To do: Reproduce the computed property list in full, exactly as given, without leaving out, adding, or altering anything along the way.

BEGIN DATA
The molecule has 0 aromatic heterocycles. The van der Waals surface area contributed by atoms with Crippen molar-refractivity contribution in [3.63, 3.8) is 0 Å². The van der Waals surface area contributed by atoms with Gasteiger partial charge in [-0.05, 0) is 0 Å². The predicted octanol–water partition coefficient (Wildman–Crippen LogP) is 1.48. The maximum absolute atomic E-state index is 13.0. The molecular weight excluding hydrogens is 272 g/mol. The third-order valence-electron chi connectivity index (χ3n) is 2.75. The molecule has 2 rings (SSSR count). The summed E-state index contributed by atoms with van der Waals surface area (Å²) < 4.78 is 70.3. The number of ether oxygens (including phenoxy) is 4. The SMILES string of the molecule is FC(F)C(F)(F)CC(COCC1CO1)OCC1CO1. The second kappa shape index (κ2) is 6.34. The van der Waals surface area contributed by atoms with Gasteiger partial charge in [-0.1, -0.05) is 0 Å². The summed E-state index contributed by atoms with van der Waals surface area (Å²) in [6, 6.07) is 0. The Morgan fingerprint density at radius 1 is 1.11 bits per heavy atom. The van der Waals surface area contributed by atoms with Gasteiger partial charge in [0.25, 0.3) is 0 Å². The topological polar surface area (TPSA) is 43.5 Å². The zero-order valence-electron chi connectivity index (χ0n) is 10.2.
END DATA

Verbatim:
The molecule has 0 aromatic heterocycles. The van der Waals surface area contributed by atoms with Crippen molar-refractivity contribution in [3.63, 3.8) is 0 Å². The van der Waals surface area contributed by atoms with Gasteiger partial charge in [-0.05, 0) is 0 Å². The predicted octanol–water partition coefficient (Wildman–Crippen LogP) is 1.48. The maximum absolute atomic E-state index is 13.0. The molecular weight excluding hydrogens is 272 g/mol. The third-order valence-electron chi connectivity index (χ3n) is 2.75. The molecule has 2 rings (SSSR count). The summed E-state index contributed by atoms with van der Waals surface area (Å²) < 4.78 is 70.3. The number of ether oxygens (including phenoxy) is 4. The SMILES string of the molecule is FC(F)C(F)(F)CC(COCC1CO1)OCC1CO1. The second kappa shape index (κ2) is 6.34. The van der Waals surface area contributed by atoms with Gasteiger partial charge in [-0.1, -0.05) is 0 Å². The summed E-state index contributed by atoms with van der Waals surface area (Å²) in [6, 6.07) is 0. The Morgan fingerprint density at radius 1 is 1.11 bits per heavy atom. The van der Waals surface area contributed by atoms with Gasteiger partial charge in [0.25, 0.3) is 0 Å². The topological polar surface area (TPSA) is 43.5 Å². The zero-order valence-electron chi connectivity index (χ0n) is 10.2.